First holding the maryland so that the skin side is facing upwards, we ladle over with some boiling water to make the skin contract and open up the pores. Then, we ladle over the maltose, vinegar and wine coating taking care not to wash the salt rub off underneath it. We also can’t touch the skin once the maltose liquid has been ladled over it as that part will not crisp up. We then leave it to dry overnight or in a 50C/122F oven for 3 hours to dry the skin out as much as possible which will help it crisp up much like you do to get a nice crackling on roast pork.
Next up is my favourite char siu! The key to this is to get the right cut and the one that you want is 1 kilo or 2 pounds of scotch fillet, also known as pork neck. He shows us how to slice off the end piece and then cut it into even shaped pieces. Meanwhile we get the marinade together which is a mixture of oyster sauce, hoi sin sauce, ground brown bean sauce, sesame paste, soy sauce, salt, sugar, rose wine and red food colouring powder.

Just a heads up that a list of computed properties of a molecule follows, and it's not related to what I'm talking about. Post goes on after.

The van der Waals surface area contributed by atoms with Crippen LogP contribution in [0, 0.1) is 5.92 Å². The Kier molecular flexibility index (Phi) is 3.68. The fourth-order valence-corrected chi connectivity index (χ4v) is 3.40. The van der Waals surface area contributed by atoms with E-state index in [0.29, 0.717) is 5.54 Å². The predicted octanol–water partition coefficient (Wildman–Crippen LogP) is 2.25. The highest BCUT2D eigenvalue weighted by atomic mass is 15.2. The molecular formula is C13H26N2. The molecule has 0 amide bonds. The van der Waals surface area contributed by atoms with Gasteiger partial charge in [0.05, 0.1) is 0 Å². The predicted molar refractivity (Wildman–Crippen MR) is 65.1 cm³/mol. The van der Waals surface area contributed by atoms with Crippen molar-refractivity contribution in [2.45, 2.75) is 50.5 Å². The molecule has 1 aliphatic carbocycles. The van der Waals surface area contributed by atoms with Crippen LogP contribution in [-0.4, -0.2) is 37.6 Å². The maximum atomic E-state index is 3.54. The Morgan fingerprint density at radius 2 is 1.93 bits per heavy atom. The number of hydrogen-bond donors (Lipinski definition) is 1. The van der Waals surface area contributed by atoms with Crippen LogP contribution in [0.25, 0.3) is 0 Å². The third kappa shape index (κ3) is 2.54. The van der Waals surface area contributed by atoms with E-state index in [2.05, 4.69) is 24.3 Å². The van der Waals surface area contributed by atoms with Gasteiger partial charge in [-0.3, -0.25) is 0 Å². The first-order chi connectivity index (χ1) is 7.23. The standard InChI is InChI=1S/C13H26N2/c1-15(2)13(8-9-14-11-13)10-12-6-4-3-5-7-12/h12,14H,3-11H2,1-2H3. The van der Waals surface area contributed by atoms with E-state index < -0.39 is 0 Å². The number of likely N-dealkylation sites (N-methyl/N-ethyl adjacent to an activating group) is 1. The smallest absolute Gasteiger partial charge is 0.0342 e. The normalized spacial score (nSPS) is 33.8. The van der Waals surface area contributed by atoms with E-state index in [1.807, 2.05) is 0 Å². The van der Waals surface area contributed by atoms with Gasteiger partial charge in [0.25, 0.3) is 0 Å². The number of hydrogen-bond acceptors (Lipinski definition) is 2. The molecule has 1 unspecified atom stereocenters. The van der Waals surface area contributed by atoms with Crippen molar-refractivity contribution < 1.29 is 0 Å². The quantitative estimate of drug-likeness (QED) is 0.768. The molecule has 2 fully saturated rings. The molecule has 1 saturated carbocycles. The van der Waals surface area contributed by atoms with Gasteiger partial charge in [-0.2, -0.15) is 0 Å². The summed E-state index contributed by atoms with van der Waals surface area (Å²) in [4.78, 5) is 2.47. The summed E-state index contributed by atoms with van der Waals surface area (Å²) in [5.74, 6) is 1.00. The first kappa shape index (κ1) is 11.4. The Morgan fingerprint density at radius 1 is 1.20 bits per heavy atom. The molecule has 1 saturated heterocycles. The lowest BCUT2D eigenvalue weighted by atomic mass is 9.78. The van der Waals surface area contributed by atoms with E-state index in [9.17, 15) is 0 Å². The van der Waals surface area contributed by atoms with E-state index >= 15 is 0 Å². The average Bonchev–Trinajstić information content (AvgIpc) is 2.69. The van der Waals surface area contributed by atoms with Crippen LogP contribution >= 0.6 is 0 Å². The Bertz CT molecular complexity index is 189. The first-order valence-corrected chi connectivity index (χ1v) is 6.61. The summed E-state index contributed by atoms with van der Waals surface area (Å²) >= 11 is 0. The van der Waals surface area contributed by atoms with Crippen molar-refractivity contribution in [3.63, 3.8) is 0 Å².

You can also use sherry in place of rose wine (which is strong stuff!). Now I know that the red food colouring does look alarming at first! It gives it that distinctive red hue and without it, the char siu would look dark brown. Because this needs to marinate overnight he shows us one that he started marinating the evening before and this is the one that we will cook.
One more thing before we start grilling the char siu (and I was getting rather hungry from the smells and had to ask what time lunch was going to be!). We need to make the ginger and green shallot sauce for the soya sauce chicken. I know my mother will be positively dying to find out what is in it and I’m curious to see whether it tastes like the one you get at restaurants because we’ve tried experimenting at home to no avail. Alvin starts by peeling the young ginger which he prefers to use here as it is less stringy than old ginger. He whizzes this with some water in a food processor with some Shaoxing wine and a bit of water while the rest of us chop up a stalk of shallots and measure the salt.
Once the ginger and shallots and mixed together we heat up some vegetable oil and sesame oil until smoking hot and then pour this over the ginger mixture being careful as it does splatter a little. We stir and try it and by George, it’s just like the ones in a restaurant!
We get the grill heated up and take out the char siu pieces from the marinade draining them well and the pop them under the grill for 10 minutes. We have to be careful to watch them so that they don’t burn too much as they have quite a bit of sugar in them.